In a country teetering on the brink of civil war, two young people meet—sensual, fiercely independent Nadia and gentle, restrained Saeed. They embark on a furtive love affair, and are soon cloistered in a premature intimacy by the unrest roiling their city. When it explodes, turning familiar streets into a patchwork of checkpoints and bomb blasts, they begin to hear whispers about doors—doors that can whisk people far away, if perilously and for a price. As the violence escalates, Nadia and Saeed decide that they no longer have a choice. Leaving their homeland and their old lives behind, they find a door and step through… Read more and listen here

 

Pachinko by Min Jin Lee

Profoundly moving and gracefully told, PACHINKO follows one Korean family through the generations, beginning in early 1900s Korea with Sunja, the prized daughter of a poor yet proud family, whose unplanned pregnancy threatens to shame them. Betrayed by her wealthy lover, Sunja finds unexpected salvation when a young tubercular minister offers to marry her and bring her to Japan to start a new life… Read more and listen here

 

The Power by Naomi Alderman

In THE POWER, the world is a recognizable place: there’s a rich Nigerian boy who lounges around the family pool; a foster kid whose religious parents hide their true nature; an ambitious American politician; a tough London girl from a tricky family. But then a vital new force takes root and flourishes… Teenage girls now have immense physical power-they can cause agonizing pain and even death… Read more and listen here

 

Sing, Unburied, Sing: A Novel by Jesmyn Ward

For Pop and Mam, their daughter Leonie, and her kids Jojo and Kayla, life is hard: Mam has cancer, Pop is preoccupied by working their small parcel of land, Leonie has a meth problem, and Jojo and Kayla seek love from their grandparents rather than their absent mother. Their lives are further complicated when Leonie gets the call from the white father of her children that he’s up for parole… Read more and listen here

 

The Evolution of Beauty: How Darwin’s Forgotten Theory of Mate Choice Shapes the Animal World – and Us by Richard O. Prum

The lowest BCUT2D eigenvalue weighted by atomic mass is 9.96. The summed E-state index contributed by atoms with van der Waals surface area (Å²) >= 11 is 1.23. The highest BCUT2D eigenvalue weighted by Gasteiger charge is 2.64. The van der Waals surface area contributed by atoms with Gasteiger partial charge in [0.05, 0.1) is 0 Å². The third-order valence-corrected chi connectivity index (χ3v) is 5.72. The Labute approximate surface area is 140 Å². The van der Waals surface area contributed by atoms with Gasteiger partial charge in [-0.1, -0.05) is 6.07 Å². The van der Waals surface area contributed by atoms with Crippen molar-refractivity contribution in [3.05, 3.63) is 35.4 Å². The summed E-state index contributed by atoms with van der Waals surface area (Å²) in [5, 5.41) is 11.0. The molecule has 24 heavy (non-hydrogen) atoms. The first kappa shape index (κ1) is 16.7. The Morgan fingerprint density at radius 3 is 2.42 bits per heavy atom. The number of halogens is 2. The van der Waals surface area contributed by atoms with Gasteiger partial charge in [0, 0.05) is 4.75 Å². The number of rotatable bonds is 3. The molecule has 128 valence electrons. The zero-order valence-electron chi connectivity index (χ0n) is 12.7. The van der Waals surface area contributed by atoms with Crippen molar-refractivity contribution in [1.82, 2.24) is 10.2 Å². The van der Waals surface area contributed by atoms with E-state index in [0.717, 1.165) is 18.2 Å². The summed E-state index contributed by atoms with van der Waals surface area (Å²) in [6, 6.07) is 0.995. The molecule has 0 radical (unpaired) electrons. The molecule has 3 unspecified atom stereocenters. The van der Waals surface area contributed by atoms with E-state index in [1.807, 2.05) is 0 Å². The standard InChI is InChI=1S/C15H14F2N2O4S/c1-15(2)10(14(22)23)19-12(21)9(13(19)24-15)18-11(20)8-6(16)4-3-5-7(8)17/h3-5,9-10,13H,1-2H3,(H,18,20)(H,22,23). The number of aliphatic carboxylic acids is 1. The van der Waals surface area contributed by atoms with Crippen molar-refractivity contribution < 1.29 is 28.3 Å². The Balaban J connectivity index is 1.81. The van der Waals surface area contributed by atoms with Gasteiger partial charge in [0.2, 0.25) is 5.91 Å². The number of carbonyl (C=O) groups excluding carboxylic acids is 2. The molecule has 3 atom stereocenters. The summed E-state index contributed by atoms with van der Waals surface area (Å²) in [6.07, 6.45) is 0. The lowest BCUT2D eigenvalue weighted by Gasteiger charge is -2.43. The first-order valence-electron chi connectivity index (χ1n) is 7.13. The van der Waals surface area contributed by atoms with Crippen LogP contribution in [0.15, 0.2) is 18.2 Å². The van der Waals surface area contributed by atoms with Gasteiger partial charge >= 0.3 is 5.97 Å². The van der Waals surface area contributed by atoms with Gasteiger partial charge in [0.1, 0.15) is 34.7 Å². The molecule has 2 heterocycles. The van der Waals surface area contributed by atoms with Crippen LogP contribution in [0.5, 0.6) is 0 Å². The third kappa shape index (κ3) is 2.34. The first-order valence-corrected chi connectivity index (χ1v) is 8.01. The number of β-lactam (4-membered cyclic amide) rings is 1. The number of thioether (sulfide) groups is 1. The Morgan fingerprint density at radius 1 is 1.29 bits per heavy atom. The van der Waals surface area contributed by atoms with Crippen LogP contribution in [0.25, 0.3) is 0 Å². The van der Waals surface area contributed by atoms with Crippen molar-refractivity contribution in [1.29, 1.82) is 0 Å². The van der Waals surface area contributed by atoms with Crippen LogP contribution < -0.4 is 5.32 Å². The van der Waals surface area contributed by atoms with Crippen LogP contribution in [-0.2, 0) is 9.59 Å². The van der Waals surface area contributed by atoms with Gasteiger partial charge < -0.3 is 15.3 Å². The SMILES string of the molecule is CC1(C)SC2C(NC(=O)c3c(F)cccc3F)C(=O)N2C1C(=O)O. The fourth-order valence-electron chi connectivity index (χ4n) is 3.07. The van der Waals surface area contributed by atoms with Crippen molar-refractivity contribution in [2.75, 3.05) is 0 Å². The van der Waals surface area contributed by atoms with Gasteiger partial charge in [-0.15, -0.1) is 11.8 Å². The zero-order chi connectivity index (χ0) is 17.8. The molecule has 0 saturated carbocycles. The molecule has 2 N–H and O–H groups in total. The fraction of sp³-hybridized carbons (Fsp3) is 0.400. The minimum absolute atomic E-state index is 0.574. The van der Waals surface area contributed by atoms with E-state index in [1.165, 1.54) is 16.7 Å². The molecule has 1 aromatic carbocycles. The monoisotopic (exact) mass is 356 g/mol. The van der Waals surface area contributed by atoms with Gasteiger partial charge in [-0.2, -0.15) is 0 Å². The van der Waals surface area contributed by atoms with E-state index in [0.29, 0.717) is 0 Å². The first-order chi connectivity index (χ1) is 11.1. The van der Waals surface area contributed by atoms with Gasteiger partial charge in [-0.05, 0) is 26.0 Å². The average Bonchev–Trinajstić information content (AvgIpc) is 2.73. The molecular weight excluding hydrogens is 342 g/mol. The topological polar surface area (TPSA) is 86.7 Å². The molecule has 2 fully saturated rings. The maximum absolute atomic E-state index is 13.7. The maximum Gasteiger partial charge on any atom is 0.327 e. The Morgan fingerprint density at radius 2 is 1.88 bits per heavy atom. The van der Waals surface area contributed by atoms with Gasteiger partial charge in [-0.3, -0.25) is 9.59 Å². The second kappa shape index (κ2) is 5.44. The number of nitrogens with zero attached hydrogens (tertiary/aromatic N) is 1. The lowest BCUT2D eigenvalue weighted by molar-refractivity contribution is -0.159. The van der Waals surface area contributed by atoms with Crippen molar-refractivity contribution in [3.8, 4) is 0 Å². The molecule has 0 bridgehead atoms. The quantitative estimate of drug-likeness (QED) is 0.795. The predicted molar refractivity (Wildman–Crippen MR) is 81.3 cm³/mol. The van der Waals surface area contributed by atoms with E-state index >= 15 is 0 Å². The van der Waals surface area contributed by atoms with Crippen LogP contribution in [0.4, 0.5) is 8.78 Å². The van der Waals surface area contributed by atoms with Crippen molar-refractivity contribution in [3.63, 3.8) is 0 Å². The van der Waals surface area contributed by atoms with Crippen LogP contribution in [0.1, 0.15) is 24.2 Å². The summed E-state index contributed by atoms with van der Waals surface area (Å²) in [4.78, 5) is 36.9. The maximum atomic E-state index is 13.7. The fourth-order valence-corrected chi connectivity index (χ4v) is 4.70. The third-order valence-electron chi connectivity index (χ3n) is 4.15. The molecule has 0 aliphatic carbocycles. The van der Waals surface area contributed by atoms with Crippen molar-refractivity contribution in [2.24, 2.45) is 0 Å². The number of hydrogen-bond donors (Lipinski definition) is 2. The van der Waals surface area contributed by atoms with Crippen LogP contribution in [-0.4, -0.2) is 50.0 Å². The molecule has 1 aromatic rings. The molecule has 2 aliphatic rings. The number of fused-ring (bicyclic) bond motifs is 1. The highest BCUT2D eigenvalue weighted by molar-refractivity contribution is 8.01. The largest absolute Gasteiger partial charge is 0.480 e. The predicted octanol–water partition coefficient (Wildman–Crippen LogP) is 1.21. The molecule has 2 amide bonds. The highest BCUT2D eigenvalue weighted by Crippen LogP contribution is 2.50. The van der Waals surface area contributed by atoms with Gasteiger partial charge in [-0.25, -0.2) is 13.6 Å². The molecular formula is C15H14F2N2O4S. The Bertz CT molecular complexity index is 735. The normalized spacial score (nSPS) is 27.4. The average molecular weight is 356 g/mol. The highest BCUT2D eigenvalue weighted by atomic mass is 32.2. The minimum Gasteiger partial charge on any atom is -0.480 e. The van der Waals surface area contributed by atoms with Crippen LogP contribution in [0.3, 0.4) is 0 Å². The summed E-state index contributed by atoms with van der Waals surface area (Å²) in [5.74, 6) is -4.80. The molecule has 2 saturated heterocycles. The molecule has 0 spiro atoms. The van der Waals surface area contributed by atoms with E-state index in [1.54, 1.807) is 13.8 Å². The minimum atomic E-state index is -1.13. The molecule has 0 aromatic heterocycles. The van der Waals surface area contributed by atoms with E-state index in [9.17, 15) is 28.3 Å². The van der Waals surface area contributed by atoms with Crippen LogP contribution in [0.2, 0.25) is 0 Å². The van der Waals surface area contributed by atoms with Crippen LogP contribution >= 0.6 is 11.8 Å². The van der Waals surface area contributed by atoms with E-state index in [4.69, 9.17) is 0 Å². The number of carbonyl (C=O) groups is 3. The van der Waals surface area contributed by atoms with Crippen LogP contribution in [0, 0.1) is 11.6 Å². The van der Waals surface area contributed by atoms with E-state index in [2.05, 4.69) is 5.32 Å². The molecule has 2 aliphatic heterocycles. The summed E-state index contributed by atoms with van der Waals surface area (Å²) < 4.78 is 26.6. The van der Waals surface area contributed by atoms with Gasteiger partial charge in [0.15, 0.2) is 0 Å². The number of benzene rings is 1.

Mate choice can drive ornamental traits from the constraints of adaptive evolution, allowing them to grow ever more elaborate. It also sets the stakes for sexual conflict, in which the sexual autonomy of the female evolves in response to male sexual control. Most crucially, this framework provides important insights into the evolution of human sexuality, particularly the ways in which female preferences have changed male bodies, and even maleness itself, through evolutionary time… Read more and listen here

 

 

 

Grant by Ron Chernow

More important, he sought freedom and justice for black Americans, working to crush the Ku Klux Klan and earning the admiration of Frederick Douglass, who called him “the vigilant, firm, impartial, and wise protector of my race.” After his presidency, he was again brought low by a dashing young swindler on Wall Street, only to resuscitate his image by working with Mark Twain to publish his memoirs, which are recognized as a masterpiece of the genre. With lucidity, breadth, and meticulousness, Chernow finds the threads that bind these disparate stories together… Read more and listen here

 

 

Autumn by Ali Smith

Autumn. Season of mists and mellow fruitfulness. That’s what it felt like for Keats in 1819. How about Autumn 2016? Daniel is a century old. Elisabeth, born in 1984, has her eye on the future. The United Kingdom is in pieces, divided by a historic, once-in-a-generation summer. Love is won, love is lost. Hope is hand-in-hand with hopelessness. The seasons roll round, as ever… Read more and listen here

 

Locking Up Our Own: Crime and Punishment in Black America by James Forman Jr.

An original and consequential argument about race, crime, and the law Today, Americans are debating our criminal justice system with new urgency. Mass incarceration and aggressive police tactics-and their impact on people of color-are feeding outrage and a consensus that something must be done. But what if we only know half the story?… Read more and listen here

 

 

How many have you read? Let us know and share your comments below!